Sunday, 21 April 2024
Sunday, 21 April 2024

Lifeline for disability-led theatre company celebrating 25 years

THE future of a theatre company which empowers adults with disabilities to take to the stage has been secured, thanks to a six-figure funding boost.

North London-based Face Front has just celebrated its 25th anniversary but faced the prospect of having to close or pause its activities due to lack of funds. 

Now, the charity can continue its work thanks to a £120,000 grant over three years from City Bridge Foundation – London’s biggest independent charity funder.

The grant will fund the group’s disability-led Blue Sky Actors group, and reach thousands of young people through touring productions in special educational needs schools across London. 

Ray Downing, Face Front artistic director and co-chief executive, said:

“Being a part of Face Front is really important for our participants’ social development. It improves their emotional well-being and confidence, and a lot of them have gone on to be professional actors.

“It’s getting increasingly hard to get funding and without this grant, there’s a very good chance we would have to close or put our work on pause. 

“The funding is terribly important. It gives us a sense of a future and is the bedrock of everything we’re going to do over the next three years.”

Thomas, 28, from Hackney, has been a member of the Blue Sky Actors Group since 2022 and has taken part in three productions, most recently ‘It’s Beginning To Look A Lot Like Ex-mas’. His sister, Emma, said joining the group had brought ‘endless benefits’ to her brother’s life. 

She said:

“I’ve never seen him so dedicated to a performance before. He was absolutely committed and dedicated to this role. I could feel his excitement in the build-up to the performance, he had told nearly everyone he knew about it. 

“The programme empowers Thomas to have something of his own to take ownership of in its entirety and it gave him something to talk about to friends, family and carers which is something we don’t know about. It helps him to explain with context and wider vocabulary,  speech and language than he’d usually use.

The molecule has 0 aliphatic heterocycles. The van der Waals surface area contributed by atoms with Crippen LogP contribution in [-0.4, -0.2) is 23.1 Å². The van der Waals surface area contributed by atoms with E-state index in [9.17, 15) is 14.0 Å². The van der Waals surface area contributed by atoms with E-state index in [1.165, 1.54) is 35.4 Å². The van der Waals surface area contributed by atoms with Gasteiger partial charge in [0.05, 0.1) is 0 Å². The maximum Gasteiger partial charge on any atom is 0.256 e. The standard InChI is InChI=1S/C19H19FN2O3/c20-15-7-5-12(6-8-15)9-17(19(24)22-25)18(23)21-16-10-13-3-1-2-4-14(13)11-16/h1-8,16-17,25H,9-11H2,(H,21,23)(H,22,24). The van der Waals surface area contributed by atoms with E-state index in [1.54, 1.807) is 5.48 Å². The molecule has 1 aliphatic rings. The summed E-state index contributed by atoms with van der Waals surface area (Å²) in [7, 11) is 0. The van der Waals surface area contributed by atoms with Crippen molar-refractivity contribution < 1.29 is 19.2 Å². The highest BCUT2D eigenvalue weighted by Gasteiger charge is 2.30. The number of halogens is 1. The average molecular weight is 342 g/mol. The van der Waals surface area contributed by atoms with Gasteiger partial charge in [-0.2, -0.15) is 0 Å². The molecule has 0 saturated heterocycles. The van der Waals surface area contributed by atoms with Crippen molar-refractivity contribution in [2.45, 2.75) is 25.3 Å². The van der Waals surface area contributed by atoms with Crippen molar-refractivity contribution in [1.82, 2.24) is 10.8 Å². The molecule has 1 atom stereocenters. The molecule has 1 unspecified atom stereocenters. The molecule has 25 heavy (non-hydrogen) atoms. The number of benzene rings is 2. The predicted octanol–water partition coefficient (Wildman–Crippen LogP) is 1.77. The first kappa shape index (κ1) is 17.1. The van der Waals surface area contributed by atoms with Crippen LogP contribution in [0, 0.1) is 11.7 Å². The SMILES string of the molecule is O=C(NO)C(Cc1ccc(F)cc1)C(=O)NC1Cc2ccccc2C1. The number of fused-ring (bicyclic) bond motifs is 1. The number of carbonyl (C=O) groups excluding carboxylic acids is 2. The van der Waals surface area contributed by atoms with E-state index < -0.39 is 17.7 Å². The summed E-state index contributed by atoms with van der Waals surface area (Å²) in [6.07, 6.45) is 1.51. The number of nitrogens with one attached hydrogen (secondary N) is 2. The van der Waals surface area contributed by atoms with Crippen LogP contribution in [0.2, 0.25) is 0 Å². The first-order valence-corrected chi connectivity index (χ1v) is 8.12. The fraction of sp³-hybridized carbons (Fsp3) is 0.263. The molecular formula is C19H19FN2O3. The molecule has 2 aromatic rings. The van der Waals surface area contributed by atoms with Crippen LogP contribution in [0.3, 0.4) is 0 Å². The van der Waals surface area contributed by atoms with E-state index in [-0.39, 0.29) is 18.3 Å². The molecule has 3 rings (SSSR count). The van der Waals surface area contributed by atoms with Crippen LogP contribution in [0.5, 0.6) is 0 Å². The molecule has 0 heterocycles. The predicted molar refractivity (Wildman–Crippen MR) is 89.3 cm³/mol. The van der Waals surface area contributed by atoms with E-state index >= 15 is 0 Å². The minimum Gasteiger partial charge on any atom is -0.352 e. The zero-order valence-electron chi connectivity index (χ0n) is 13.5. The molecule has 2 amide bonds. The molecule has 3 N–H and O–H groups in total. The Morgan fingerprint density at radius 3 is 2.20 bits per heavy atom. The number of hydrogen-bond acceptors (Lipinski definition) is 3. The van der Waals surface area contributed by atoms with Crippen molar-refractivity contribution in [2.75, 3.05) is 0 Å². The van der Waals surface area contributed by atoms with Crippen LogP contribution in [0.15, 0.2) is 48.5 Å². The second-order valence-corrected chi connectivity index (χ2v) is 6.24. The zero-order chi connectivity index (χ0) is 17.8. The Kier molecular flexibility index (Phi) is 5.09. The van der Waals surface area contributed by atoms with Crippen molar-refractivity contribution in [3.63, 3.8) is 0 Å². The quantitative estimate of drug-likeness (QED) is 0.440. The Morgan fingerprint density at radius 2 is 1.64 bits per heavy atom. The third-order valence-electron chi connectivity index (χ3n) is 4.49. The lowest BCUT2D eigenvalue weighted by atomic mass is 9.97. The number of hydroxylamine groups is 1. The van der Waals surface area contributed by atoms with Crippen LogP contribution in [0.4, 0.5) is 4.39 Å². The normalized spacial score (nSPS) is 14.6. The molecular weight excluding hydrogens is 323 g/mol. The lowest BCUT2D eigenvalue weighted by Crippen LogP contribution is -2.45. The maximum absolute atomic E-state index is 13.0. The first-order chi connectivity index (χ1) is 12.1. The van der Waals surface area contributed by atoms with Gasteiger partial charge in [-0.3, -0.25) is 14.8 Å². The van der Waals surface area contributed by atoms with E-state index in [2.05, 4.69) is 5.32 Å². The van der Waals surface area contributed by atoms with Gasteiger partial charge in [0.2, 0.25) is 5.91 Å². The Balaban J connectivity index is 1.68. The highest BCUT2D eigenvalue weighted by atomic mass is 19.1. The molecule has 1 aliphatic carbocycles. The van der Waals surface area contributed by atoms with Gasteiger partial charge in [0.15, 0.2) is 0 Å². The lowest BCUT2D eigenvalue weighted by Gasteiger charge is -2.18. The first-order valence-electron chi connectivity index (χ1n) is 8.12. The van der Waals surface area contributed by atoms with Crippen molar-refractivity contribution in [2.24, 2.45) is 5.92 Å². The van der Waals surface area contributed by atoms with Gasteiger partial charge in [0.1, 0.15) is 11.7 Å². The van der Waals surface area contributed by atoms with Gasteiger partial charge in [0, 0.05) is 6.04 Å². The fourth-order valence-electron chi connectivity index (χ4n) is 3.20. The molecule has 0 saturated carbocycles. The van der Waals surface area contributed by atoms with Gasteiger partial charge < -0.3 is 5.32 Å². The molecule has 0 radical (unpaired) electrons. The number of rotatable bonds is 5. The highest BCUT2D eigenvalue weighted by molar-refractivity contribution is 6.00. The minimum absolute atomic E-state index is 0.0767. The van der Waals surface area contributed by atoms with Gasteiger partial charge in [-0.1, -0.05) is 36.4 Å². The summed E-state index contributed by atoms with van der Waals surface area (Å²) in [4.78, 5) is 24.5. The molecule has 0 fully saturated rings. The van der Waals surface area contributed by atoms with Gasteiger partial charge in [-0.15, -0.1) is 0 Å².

“Blue Sky is now embedded in his life, as well as his immediate family and, his carers and mine. It offers the full package – independence, communication, fun, accountability, freedom, fun, safety, thinking ahead and awareness of others. It enhances an array of his skill sets, socialising, ownership and so much more.” 

Face Front expects to recruit around 75 new participants or volunteers over the next three years and perform its touring production, It’s My Move, to over 3,500 young people. 

The play is aimed at helping young people make the transition from school to adult life and improving their understanding of the education, health and care plan which sets out their needs and the support available. 

Lifeline for disability-led theatre company celebrating 25 years
City Bridge Trust Chairman Giles Shilson.

Giles Shilson, City Bridge Foundation chairman, said:

“We’re really pleased that our funding is helping to secure the future of a charity which has made a profound difference to so many people’s lives.

“It uses the transformational power of theatre to improve people’s health and wellbeing, boost their confidence and set them on the road to a positive future in their professional and personal life.”


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